Mín – I am personally always a bit appalled by games seldom presenting you with the option to solve things without violence. In Arnak, you are a bunch of archeologists, researchers – sure, you are tough and can take care of yourself when necessary, but that does not mean you will shoot everything in sight. You are on Arnak because of your fascination with the ancient culture and these Guardians were very much a part of the culture – so I imagine you would approach them with a lot of curiosity and respect, even though you may fear them at the same time. They carry an air of mystery and a promise of uncovering secrets if you were to understand them more. So thematically, this fits a lot better, I believe.

One of the people in my “review crew” has played the base game of Arnak over 70 times on Board Game Arena. The BGA platform has really expanded the way gamers can try out the game. What thoughts do you have regarding the BGA implementation? Was this a conscious decision to build interest in the game through the digital platform?

Mín – Partly this decision was affected by the pandemic in two ways: for one, we wanted the players to be able to play the game, but it was hard to meet anyone during the quarantines. The second was that the game quickly sold out and the pandemic contributed to the unavailability of certain materials, preventing us from producing enough of the game in time, but we wanted players to be able to try the game and see whether they like it, and BGA seemed like a good fit.

One of my gripes with the base game of Arnak is that there were not enough Items and Artifacts in the game. The expansion, Expedition Leaders, really attacks this issue by including more Items, Artifacts, and even different starting decks for each player. What were some of the thoughts behind your design for the expansion?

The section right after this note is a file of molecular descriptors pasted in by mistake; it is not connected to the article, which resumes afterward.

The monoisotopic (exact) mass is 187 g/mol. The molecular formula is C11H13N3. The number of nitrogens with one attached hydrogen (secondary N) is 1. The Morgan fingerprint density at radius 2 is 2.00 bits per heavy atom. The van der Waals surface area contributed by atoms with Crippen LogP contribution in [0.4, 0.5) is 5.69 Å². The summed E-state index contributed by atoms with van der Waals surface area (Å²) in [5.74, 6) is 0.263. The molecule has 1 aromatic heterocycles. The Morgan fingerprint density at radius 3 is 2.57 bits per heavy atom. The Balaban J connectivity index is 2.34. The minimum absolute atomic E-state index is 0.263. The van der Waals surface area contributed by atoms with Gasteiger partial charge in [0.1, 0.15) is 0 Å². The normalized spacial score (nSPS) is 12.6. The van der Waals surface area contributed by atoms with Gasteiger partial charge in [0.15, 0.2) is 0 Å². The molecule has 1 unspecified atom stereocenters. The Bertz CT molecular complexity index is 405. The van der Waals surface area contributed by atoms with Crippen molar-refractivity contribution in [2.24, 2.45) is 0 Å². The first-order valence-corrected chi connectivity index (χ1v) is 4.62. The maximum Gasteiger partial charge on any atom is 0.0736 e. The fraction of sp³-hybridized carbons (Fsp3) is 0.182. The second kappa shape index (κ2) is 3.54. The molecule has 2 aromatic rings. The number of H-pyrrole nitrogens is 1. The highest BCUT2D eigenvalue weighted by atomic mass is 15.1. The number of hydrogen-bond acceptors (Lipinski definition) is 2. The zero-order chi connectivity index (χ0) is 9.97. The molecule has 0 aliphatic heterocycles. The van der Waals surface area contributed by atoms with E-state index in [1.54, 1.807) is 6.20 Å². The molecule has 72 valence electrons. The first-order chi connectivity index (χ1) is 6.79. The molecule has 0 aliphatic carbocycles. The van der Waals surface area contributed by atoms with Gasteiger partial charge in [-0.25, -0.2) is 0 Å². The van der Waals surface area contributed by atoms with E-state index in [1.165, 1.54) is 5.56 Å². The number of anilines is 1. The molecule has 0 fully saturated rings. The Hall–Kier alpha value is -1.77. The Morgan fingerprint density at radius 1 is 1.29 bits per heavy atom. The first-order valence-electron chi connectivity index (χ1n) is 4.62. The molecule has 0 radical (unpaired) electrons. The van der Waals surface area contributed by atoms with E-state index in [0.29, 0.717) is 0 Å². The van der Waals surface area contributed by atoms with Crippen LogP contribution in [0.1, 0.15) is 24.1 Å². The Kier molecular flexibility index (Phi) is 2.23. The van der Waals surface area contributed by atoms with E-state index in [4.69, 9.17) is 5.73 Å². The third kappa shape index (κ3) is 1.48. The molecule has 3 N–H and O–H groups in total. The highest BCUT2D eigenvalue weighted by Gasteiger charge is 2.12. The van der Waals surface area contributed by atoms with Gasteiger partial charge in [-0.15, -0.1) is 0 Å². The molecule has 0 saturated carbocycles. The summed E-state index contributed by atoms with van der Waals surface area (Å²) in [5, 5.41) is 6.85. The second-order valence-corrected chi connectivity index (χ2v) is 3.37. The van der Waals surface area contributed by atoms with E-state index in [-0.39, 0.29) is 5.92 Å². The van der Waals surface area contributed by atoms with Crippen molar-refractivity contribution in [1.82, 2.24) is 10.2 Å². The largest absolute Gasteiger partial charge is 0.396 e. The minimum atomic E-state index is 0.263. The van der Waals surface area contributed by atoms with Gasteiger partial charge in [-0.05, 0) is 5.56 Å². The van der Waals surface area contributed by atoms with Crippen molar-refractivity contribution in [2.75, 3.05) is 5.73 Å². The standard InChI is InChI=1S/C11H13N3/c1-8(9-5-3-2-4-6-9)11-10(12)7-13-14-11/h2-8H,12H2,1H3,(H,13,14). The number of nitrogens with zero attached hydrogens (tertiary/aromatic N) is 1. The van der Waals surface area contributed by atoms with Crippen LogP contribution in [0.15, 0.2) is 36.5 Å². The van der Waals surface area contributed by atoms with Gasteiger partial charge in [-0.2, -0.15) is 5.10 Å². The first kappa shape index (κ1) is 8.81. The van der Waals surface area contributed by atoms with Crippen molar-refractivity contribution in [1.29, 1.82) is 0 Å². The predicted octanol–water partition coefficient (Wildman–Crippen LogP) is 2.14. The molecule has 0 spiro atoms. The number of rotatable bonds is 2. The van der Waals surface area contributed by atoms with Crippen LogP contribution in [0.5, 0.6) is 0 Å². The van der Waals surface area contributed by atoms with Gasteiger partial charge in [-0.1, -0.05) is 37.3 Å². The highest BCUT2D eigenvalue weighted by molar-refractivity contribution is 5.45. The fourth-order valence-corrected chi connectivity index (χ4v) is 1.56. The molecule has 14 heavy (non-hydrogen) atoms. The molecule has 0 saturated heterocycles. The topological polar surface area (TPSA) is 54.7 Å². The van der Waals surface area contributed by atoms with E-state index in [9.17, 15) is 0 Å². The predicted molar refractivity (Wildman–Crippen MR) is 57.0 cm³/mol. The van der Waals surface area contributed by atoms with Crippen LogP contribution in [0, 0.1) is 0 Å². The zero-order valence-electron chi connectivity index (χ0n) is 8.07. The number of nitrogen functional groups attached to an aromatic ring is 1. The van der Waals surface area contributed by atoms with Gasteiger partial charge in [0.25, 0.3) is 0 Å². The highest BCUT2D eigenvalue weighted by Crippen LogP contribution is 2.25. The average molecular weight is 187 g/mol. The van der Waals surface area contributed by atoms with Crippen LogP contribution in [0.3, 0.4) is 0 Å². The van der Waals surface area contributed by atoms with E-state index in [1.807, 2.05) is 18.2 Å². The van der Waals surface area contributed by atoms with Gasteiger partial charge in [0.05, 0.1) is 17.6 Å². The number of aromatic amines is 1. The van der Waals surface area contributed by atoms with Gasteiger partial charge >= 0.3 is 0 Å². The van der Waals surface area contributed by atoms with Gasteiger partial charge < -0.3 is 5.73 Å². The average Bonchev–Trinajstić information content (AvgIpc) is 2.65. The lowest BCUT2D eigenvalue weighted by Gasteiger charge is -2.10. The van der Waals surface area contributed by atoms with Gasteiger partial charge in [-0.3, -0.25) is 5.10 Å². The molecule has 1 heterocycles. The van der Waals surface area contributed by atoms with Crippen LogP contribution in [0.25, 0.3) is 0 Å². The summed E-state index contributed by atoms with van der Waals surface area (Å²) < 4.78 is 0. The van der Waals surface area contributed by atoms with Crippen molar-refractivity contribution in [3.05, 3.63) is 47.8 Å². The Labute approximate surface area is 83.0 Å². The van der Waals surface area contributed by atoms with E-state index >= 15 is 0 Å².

Mín – There were two things we hoped to achieve through this expansion: first, we wanted to give players more “stuff” to discover, more variability. We wanted to make the game a fresh experience again for people like your friend who have 70+ games under their belt. Thus the new cards, guardians, assistants, and research tracks.

Second, we really wanted to try creating asymmetrical starting powers – partly because we like that in games and partly because it was an interesting design challenge. It was a lot of fun to design, and I am happy with the result. I think they definitely bring a lot more you can discover into the game – suddenly, new strategies seem viable. How you view the value of certain cards may also change depending on what character you or the other players are playing.

I understand that the two of you are partners outside of the workplace. How was it designing a game with your partner? Did the two of you always plan to design a game together? Were there any particularly tough moments during the design process, in terms of disagreements? How did you split the responsibilities of coming up with the game, then building on your core ideas?

Mín – It’s fun to design games with my husband. We always played a lot of board games, and naturally, after a time we started wondering what it takes to create a game. We usually spent a lot of time after playing the game analyzing what elements we enjoyed, and whether there was something that could make it even better. That really helped us to build a basic understanding of what already exists, what works, and what doesn’t – as well as our personal likes and dislikes.

When actually designing, we found out that we usually produce the best results when we can discuss our ideas – it helps us to find any potential problems a lot quicker and it eliminates investing a lot of time and effort into a flawed design. Of course, there is a lot of potential for disagreements there, but if we really cannot agree on something, we can always agree to disagree on the issue and then try to prove whether it works by creating and playing a prototype.

A big thanks to Min & Elwen for taking the time to answer our questions! We’ll have a review of the Arnak expansion in the coming weeks.

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About the author

Justin Bell

Love my family, love games, love food, love naps. If you're in Chicago, let's meet up and roll some dice!